The ECDSA algorithm, secp256k1 for Bitcoin allegedly uses the equation
y ^ 2 = x ^ 3 + 7 mod P
to determine the validity of an alleged point upon the elliptical curve. Utilizing http://web2.0calc.com/
When verifying public key 1 which has the following qualities:
x = 55066263022277343669578718895168534326250603453777594175500187360389116729240
y = 32670510020758816978083085130507043184471273380659243275938904335757337482424
I applied x ^ 3, then added 7, then mod P on that webpage. Then I square rooted it and got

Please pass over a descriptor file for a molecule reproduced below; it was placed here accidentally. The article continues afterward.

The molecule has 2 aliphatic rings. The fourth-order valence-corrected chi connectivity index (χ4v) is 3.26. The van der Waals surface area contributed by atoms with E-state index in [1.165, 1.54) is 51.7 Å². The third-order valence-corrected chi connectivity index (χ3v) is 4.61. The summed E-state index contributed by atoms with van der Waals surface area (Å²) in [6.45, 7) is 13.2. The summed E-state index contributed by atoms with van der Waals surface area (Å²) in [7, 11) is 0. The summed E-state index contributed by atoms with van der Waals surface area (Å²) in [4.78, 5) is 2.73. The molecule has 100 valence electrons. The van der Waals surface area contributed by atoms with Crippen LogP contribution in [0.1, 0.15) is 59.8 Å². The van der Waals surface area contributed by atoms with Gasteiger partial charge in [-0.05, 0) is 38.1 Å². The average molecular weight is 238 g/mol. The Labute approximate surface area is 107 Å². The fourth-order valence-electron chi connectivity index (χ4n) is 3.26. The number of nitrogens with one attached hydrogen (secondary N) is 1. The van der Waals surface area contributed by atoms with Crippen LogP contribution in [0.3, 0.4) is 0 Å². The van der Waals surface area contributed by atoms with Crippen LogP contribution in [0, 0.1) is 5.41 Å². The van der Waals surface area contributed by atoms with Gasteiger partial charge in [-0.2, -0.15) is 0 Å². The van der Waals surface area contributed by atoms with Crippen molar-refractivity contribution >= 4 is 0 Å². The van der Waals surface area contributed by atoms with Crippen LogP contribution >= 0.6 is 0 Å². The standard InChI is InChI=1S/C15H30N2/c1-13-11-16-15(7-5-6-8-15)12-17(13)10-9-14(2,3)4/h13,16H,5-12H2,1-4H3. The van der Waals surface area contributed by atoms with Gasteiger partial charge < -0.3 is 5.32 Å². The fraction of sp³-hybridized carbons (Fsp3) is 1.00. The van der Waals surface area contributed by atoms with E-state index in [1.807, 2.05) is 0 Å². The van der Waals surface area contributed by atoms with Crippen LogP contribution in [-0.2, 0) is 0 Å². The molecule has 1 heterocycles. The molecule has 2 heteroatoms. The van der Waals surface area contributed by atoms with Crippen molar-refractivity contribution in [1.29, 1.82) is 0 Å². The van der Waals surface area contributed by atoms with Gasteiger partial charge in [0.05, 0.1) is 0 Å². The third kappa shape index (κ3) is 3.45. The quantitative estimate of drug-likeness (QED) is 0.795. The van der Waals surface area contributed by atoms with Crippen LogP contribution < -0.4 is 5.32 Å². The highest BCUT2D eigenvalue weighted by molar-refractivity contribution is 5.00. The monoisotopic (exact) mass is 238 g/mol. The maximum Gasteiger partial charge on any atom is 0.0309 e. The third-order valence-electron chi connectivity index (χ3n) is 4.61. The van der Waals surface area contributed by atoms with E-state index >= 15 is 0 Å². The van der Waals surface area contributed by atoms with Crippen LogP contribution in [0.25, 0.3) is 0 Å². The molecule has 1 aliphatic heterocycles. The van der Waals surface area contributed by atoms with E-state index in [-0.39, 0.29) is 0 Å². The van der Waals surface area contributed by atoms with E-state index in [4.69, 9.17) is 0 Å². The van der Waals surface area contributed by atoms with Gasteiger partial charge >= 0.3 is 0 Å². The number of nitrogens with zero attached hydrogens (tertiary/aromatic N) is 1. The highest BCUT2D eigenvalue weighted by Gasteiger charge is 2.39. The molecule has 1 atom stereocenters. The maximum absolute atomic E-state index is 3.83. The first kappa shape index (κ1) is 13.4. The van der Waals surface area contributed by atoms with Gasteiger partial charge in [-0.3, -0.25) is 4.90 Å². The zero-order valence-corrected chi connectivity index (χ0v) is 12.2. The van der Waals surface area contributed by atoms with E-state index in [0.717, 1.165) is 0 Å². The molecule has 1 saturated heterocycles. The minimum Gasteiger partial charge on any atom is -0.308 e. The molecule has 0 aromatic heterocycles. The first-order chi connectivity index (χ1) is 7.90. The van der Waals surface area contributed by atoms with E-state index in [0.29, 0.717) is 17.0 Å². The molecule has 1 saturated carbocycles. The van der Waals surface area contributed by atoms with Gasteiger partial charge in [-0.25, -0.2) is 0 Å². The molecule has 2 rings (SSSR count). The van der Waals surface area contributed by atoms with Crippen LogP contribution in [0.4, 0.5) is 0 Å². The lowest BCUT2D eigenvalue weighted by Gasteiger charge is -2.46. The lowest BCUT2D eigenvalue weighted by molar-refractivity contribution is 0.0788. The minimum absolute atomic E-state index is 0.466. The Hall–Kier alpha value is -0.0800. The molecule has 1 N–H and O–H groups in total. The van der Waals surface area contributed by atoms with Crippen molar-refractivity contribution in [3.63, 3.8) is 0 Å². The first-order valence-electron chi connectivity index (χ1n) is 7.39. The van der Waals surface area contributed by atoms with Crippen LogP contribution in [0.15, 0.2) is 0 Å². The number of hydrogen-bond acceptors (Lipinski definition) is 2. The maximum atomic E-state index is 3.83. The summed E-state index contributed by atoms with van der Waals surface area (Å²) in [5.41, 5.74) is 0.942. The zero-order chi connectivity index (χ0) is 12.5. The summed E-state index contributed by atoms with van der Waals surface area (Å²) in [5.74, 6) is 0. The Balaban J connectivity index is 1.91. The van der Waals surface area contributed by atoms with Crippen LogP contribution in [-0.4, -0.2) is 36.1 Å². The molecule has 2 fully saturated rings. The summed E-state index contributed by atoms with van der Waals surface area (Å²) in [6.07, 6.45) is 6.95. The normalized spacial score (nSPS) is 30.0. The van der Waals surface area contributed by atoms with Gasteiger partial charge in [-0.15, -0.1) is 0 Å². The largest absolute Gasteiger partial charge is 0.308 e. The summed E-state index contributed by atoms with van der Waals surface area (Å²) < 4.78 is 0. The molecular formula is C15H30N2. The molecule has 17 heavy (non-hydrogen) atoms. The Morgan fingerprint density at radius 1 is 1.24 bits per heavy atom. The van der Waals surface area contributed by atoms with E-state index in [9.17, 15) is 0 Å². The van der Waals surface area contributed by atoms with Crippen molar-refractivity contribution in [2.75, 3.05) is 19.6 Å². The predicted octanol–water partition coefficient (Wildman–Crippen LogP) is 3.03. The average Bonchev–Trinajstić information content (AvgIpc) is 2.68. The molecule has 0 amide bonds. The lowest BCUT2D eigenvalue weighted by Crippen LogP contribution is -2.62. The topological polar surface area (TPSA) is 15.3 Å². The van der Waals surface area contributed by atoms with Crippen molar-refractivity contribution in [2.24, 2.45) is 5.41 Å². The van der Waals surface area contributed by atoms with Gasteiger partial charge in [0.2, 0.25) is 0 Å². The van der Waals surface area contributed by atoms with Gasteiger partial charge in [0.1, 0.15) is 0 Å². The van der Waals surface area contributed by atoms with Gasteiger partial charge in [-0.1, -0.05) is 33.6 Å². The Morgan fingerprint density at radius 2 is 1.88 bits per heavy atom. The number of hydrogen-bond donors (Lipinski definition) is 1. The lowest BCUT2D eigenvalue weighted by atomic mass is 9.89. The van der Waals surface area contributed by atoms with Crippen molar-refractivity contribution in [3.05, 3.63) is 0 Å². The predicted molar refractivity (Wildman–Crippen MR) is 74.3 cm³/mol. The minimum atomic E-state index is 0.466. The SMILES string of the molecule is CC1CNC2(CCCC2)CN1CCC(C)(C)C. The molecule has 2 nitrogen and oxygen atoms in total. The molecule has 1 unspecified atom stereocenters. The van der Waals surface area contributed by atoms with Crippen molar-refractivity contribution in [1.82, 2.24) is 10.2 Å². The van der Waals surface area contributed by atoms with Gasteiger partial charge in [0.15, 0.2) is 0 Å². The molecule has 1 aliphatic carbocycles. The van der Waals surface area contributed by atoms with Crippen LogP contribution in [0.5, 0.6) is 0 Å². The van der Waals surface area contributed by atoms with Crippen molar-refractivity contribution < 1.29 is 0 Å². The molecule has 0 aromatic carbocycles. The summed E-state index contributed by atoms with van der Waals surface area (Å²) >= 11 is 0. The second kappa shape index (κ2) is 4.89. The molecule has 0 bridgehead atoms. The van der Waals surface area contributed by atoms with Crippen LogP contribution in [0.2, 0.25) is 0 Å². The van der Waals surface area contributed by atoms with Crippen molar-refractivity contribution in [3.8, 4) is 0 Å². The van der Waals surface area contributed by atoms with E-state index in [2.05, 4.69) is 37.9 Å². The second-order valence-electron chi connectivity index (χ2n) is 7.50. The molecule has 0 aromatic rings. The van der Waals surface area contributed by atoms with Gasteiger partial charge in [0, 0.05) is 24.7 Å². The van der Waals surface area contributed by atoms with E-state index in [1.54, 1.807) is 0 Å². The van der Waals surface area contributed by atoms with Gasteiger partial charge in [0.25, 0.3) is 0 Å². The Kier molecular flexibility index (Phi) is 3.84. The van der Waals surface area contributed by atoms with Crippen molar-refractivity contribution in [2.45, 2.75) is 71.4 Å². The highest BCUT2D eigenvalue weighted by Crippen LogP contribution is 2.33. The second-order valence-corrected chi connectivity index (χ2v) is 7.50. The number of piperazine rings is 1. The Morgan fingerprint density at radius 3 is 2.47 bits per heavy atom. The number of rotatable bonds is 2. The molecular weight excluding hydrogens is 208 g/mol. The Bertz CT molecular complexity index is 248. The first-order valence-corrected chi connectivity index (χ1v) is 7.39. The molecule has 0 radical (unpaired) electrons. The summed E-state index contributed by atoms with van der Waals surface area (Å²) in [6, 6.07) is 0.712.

Which is not y. How am I doing this wrong? My results suggests that this point is not a valid point on the curve, but everyone knows it is. Obviously I'm the one who's wrong.
EDIT: I'd like to further clarify the question. My question is, how does one actually determine (as an example) the Y value while only having the X value. Bitcoin does it, the "Bitcoin Address Utility" also does it. When someone has a compressed key (which only contains the x coordinate) they are able to get the y coordinate as well. Utilizing the aforementioned webpage calculator does not work and others are saying its "modular root". Anyone have Python 2.7.7 code which would do this or have a relatively simple way of explaining how to accomplish this whole thing? Thanks.